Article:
In a year that marks the 50th anniversary of the assassination of Martin Luther King Jr, 60 years since the Notting Hill race riots and 90 years since women aged over 21 got the vote in the UK, here is a movie set in an east African country, albeit a fictitious one, which is the most technologically advanced in the world.

Chadwick Boseman and Michael B Jordan in the film Black Panther.

Chadwick Boseman and Michael B Jordan in the film Black Panther. Photograph: Allstar/Marvel Studios/Disney

Wakanda has never been colonised. As well as being a superhero, Black Panther, played by Chadwick Boseman, is a religious figurehead and a political leader whose strength comes from his intellect, the superior technology in his suit, a herb that only he can eat without being poisoned, and the knowledge of his ancestors. It’s Afrofuturistic gold.

His 16-year-old sister, Shuri (Letitia Wright), is the smartest person in the world, and he is guarded by an elite female force who, according to writer Ta-Nehisi Coates’s reboot of the story, are more equal than subservient: not just black and proud, but also feminist.

But the comic’s history hasn’t always been so political. In fact, having created the character in July 1966, just months before the revolutionary organisation of the same name was founded, Marvel’s Stan Lee and Jack Kirby went to some lengths to distance their superhero from the politics of the day. In 1972, the character explained in a Fantastic Four comic why he was now called Black Leopard, saying his old name “has … political connotations. I neither condemn nor condone those who have taken up the name, but T’Challa is a law unto himself.”

In the 70s, as new black heroes emerged from Blaxploitation films to grapple with the racial, social, economic and political issues of the day, Marvel’s writers once more attempted to make Black Panther more openly political. In one storyline, the Wakandan took on the Ku Klux Klan, but this braver political writing was apparently met with resistance or indifference.

No such indifference today. The Black Panther preview on YouTube has been watched more than 34m times in the countdown to the February release. The film’s stars are some of the most recognisable black actors, a combination of Africans from the continent and the diaspora: Angela Bassett plays T’Challa’s stepmother, Ramonda; Lupita Nyong’o is Nakia, a member of the Dora Milaje; Michael B Jordan is our villain, Erik Killmonger – tellingly, a Wakandan who grew up in exile; and, having already mesmerised audiences in 2017’s big black film Get Out, British-Ugandan actor Daniel Kaluuya joins the cast as W’Kabi, T’Challa’s best friend. (I’d like to imagine that the pictures of Kaluuya wearing traditional dress at Monday’s premiere broke the internet in Uganda.)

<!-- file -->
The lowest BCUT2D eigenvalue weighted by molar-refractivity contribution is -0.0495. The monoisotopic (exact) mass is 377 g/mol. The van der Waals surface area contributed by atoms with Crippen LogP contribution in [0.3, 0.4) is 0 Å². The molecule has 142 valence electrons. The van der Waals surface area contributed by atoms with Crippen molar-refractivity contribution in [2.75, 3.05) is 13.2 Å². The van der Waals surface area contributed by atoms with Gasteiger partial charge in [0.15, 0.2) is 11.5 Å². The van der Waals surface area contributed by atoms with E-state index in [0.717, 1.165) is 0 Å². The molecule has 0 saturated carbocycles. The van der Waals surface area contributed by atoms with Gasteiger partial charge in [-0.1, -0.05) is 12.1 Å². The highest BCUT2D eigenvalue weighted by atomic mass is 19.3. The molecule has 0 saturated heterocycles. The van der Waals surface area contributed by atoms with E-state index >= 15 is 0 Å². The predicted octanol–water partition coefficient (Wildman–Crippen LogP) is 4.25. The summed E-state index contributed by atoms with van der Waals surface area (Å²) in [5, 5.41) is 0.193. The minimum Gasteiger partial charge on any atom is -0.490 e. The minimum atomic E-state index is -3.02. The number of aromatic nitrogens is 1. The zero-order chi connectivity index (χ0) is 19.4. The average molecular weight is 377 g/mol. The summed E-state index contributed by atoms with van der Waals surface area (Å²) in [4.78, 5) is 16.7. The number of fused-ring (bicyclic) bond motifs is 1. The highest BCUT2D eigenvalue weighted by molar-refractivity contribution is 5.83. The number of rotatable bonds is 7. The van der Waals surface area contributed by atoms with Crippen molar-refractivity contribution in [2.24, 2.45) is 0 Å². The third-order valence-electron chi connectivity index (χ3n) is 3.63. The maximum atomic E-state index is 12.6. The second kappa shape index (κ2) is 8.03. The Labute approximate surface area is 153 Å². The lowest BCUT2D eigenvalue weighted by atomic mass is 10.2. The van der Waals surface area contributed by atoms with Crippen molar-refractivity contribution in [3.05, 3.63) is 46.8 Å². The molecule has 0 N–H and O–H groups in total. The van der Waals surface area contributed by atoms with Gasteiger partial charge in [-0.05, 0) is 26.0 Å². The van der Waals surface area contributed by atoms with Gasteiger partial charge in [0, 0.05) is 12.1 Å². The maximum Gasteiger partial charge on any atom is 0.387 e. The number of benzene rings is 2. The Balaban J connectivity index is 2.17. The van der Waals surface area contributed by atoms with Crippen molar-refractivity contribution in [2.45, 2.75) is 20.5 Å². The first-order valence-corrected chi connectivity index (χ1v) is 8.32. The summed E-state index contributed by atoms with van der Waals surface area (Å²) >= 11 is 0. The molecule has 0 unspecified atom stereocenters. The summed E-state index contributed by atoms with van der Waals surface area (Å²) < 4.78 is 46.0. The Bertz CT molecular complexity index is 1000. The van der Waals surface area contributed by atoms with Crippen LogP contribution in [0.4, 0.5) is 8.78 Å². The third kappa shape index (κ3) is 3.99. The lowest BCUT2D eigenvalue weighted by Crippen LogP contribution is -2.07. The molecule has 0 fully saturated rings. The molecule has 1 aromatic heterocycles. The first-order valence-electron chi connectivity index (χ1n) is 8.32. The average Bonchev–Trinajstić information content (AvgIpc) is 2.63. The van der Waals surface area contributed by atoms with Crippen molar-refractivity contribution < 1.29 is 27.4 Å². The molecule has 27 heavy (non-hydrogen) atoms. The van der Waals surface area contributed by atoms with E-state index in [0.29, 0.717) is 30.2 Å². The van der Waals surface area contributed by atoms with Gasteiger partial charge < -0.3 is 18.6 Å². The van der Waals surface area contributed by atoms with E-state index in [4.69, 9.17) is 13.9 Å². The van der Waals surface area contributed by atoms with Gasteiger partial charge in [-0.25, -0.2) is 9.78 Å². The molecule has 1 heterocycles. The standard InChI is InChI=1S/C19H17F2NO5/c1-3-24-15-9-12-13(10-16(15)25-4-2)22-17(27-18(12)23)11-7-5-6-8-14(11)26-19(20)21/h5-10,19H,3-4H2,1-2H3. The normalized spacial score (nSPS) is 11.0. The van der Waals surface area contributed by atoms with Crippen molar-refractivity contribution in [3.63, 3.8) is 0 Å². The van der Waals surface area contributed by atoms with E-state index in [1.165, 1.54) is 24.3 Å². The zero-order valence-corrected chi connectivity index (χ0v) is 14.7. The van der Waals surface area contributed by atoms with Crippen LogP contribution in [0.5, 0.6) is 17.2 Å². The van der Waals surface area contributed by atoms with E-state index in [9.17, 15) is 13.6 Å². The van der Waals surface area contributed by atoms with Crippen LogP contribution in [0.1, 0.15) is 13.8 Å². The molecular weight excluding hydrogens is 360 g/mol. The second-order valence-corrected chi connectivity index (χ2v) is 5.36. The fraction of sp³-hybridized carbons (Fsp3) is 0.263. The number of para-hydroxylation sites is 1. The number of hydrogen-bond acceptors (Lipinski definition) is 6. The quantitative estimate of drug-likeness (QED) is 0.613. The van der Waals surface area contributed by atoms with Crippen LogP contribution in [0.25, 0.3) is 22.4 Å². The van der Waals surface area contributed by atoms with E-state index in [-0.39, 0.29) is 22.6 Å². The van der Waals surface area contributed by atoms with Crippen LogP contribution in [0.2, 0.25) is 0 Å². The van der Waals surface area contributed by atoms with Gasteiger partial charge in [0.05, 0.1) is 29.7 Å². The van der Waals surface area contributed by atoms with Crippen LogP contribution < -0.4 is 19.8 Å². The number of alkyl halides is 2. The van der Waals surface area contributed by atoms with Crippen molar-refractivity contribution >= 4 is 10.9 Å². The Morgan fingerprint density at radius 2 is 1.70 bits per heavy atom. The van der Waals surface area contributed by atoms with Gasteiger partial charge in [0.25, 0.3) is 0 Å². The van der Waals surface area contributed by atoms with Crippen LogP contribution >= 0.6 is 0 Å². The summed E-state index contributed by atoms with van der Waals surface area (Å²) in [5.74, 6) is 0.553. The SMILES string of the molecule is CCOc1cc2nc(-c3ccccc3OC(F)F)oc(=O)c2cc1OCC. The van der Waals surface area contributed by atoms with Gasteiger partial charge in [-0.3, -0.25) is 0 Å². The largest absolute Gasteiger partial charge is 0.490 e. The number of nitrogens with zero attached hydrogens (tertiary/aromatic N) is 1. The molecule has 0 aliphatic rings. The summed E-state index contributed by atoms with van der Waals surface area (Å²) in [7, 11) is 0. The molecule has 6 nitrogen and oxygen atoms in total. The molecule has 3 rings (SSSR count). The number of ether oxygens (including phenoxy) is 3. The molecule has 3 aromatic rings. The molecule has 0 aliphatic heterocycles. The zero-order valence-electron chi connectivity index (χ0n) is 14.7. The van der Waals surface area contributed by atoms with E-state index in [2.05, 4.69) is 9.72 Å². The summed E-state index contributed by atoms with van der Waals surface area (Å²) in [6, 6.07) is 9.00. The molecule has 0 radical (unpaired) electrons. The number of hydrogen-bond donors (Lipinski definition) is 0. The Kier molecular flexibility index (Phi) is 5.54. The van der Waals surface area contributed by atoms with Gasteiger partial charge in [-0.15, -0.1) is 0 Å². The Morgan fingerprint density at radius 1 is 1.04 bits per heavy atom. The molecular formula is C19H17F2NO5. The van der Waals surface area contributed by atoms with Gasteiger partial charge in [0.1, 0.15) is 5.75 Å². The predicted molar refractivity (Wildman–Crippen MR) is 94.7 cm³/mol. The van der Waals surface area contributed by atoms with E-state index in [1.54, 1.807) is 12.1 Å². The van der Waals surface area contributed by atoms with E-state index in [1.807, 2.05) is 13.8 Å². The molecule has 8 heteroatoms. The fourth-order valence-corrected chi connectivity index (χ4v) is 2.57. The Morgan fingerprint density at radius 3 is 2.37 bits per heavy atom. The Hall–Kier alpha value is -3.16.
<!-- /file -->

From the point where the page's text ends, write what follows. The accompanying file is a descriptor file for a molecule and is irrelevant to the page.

Kaluuya saw the event as an occasion to celebrate his heritage, and so too will I when I head to my local cinema. I’ve pulled the gele out of the closet. A Maasai necklace sits next to it. My scarab beetle bracelet and Xhosa blanket complete the pile. Each item might be from a different part of Africa, but accuracy isn’t the point here: Black Panther belongs to us all.

Eliza Anyangwe is a freelance writer and commissioning editor

Sofia Coppola on the film that launched her – The Start podcast

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At the 1999 Cannes film festival, attendees watched the work of a little-known 28 year old. That film was The Virgin Suicides, written, directed, and produced by Sofia Coppola. The novel by Jeffrey Eugenides about a doomed family of teenage sisters had resonated so much with the young Sofia she felt compelled to step behind the camera and make her own mark on movies.

In this first episode of The Start, Sofia Coppola reveals how personal tragedy – and her own not-too-distant adolescence – fed into the process of telling a story about youth and loss; and, 20 years on, explains the emotional significance the film holds for her today.

Hitchcock, Hepburn and Dirty Harry: vintage movie posters – in pictures

Original movie posters remain one of the most vibrant sectors of the cultural antiques trade. Produced for classic films including Psycho, Roman Holiday and The Italian Job, these original Hollywood posters from online marketplace AbeBooks are all priced in excess of £1,000 due to their age, scarcity, condition, and cultural and artistic significance